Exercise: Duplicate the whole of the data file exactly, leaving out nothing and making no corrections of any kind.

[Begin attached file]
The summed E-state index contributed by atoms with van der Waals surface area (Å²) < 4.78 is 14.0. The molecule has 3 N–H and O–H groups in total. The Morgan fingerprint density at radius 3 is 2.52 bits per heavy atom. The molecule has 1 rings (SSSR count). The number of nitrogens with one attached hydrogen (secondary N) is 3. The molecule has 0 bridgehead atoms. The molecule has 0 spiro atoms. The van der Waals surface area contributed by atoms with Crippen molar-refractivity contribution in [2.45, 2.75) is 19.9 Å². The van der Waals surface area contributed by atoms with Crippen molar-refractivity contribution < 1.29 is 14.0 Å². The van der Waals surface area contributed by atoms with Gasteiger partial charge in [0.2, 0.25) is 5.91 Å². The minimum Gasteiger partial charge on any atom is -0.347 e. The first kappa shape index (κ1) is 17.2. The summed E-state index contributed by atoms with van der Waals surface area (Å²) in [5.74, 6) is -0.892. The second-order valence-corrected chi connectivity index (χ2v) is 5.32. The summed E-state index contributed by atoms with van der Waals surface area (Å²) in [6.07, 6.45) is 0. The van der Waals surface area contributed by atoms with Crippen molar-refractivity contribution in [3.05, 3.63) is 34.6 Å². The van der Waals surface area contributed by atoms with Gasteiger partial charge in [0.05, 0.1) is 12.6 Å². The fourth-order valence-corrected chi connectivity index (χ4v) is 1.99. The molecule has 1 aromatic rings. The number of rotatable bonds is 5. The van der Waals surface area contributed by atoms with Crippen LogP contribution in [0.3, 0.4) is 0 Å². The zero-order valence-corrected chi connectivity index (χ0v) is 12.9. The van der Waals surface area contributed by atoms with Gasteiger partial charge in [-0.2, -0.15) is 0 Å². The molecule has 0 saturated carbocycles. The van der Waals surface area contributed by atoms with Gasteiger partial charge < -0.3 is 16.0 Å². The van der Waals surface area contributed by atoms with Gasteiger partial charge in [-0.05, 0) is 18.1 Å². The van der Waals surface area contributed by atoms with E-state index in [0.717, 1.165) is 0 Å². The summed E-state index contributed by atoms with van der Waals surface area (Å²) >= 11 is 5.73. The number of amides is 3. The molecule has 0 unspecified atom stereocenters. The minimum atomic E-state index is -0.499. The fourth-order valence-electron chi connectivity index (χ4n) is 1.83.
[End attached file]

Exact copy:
The summed E-state index contributed by atoms with van der Waals surface area (Å²) < 4.78 is 14.0. The molecule has 3 N–H and O–H groups in total. The Morgan fingerprint density at radius 3 is 2.52 bits per heavy atom. The molecule has 1 rings (SSSR count). The number of nitrogens with one attached hydrogen (secondary N) is 3. The molecule has 0 bridgehead atoms. The molecule has 0 spiro atoms. The van der Waals surface area contributed by atoms with Crippen molar-refractivity contribution in [2.45, 2.75) is 19.9 Å². The van der Waals surface area contributed by atoms with Crippen molar-refractivity contribution < 1.29 is 14.0 Å². The van der Waals surface area contributed by atoms with Gasteiger partial charge in [0.2, 0.25) is 5.91 Å². The minimum Gasteiger partial charge on any atom is -0.347 e. The first kappa shape index (κ1) is 17.2. The summed E-state index contributed by atoms with van der Waals surface area (Å²) in [5.74, 6) is -0.892. The second-order valence-corrected chi connectivity index (χ2v) is 5.32. The summed E-state index contributed by atoms with van der Waals surface area (Å²) in [6.07, 6.45) is 0. The van der Waals surface area contributed by atoms with Crippen molar-refractivity contribution in [3.05, 3.63) is 34.6 Å². The van der Waals surface area contributed by atoms with Gasteiger partial charge in [0.05, 0.1) is 12.6 Å². The fourth-order valence-corrected chi connectivity index (χ4v) is 1.99. The molecule has 1 aromatic rings. The number of rotatable bonds is 5. The van der Waals surface area contributed by atoms with Crippen LogP contribution in [0.3, 0.4) is 0 Å². The zero-order valence-corrected chi connectivity index (χ0v) is 12.9. The van der Waals surface area contributed by atoms with Gasteiger partial charge in [-0.2, -0.15) is 0 Å². The molecule has 0 saturated carbocycles. The van der Waals surface area contributed by atoms with Gasteiger partial charge < -0.3 is 16.0 Å². The van der Waals surface area contributed by atoms with Gasteiger partial charge in [-0.05, 0) is 18.1 Å². The van der Waals surface area contributed by atoms with E-state index in [0.717, 1.165) is 0 Å². The summed E-state index contributed by atoms with van der Waals surface area (Å²) >= 11 is 5.73. The number of amides is 3. The molecule has 0 unspecified atom stereocenters. The minimum atomic E-state index is -0.499. The fourth-order valence-electron chi connectivity index (χ4n) is 1.83.